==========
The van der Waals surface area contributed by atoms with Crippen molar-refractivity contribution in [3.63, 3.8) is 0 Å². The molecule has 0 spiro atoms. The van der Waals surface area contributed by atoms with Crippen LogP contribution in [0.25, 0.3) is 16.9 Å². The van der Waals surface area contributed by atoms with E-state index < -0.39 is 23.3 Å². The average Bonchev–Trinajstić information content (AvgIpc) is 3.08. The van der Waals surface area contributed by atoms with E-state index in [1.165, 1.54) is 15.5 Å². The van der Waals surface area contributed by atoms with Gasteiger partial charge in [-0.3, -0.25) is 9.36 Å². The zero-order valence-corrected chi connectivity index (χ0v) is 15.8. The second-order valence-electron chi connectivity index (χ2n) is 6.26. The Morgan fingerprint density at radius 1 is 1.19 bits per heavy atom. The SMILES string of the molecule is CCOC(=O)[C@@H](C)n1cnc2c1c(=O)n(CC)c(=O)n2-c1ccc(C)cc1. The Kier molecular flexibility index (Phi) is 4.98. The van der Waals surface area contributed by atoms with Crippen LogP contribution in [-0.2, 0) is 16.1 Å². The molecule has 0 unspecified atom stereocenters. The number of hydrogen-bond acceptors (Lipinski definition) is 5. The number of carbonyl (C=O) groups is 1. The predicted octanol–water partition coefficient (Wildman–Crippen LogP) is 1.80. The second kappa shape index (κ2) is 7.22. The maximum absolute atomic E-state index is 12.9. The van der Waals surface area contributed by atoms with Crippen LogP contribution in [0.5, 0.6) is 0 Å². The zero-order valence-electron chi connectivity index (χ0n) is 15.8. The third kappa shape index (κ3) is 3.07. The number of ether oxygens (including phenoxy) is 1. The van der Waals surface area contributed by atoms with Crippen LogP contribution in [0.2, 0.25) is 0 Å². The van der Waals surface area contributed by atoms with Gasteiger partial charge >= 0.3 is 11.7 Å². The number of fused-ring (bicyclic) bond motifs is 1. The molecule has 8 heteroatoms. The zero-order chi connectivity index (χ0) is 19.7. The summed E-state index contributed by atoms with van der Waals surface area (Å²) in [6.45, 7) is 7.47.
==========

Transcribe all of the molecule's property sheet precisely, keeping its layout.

The van der Waals surface area contributed by atoms with Crippen molar-refractivity contribution in [3.63, 3.8) is 0 Å². The molecule has 0 spiro atoms. The van der Waals surface area contributed by atoms with Crippen LogP contribution in [0.25, 0.3) is 16.9 Å². The van der Waals surface area contributed by atoms with E-state index < -0.39 is 23.3 Å². The average Bonchev–Trinajstić information content (AvgIpc) is 3.08. The van der Waals surface area contributed by atoms with E-state index in [1.165, 1.54) is 15.5 Å². The van der Waals surface area contributed by atoms with Gasteiger partial charge in [-0.3, -0.25) is 9.36 Å². The zero-order valence-corrected chi connectivity index (χ0v) is 15.8. The second-order valence-electron chi connectivity index (χ2n) is 6.26. The Morgan fingerprint density at radius 1 is 1.19 bits per heavy atom. The SMILES string of the molecule is CCOC(=O)[C@@H](C)n1cnc2c1c(=O)n(CC)c(=O)n2-c1ccc(C)cc1. The Kier molecular flexibility index (Phi) is 4.98. The van der Waals surface area contributed by atoms with Crippen LogP contribution in [-0.2, 0) is 16.1 Å². The molecule has 0 unspecified atom stereocenters. The number of hydrogen-bond acceptors (Lipinski definition) is 5. The number of carbonyl (C=O) groups is 1. The predicted octanol–water partition coefficient (Wildman–Crippen LogP) is 1.80. The second kappa shape index (κ2) is 7.22. The maximum absolute atomic E-state index is 12.9. The van der Waals surface area contributed by atoms with Crippen LogP contribution in [0.5, 0.6) is 0 Å². The zero-order valence-electron chi connectivity index (χ0n) is 15.8. The third kappa shape index (κ3) is 3.07. The number of ether oxygens (including phenoxy) is 1. The van der Waals surface area contributed by atoms with Crippen LogP contribution in [0.2, 0.25) is 0 Å². The van der Waals surface area contributed by atoms with Gasteiger partial charge >= 0.3 is 11.7 Å². The number of fused-ring (bicyclic) bond motifs is 1. The molecule has 8 heteroatoms. The zero-order chi connectivity index (χ0) is 19.7. The summed E-state index contributed by atoms with van der Waals surface area (Å²) in [6.45, 7) is 7.47.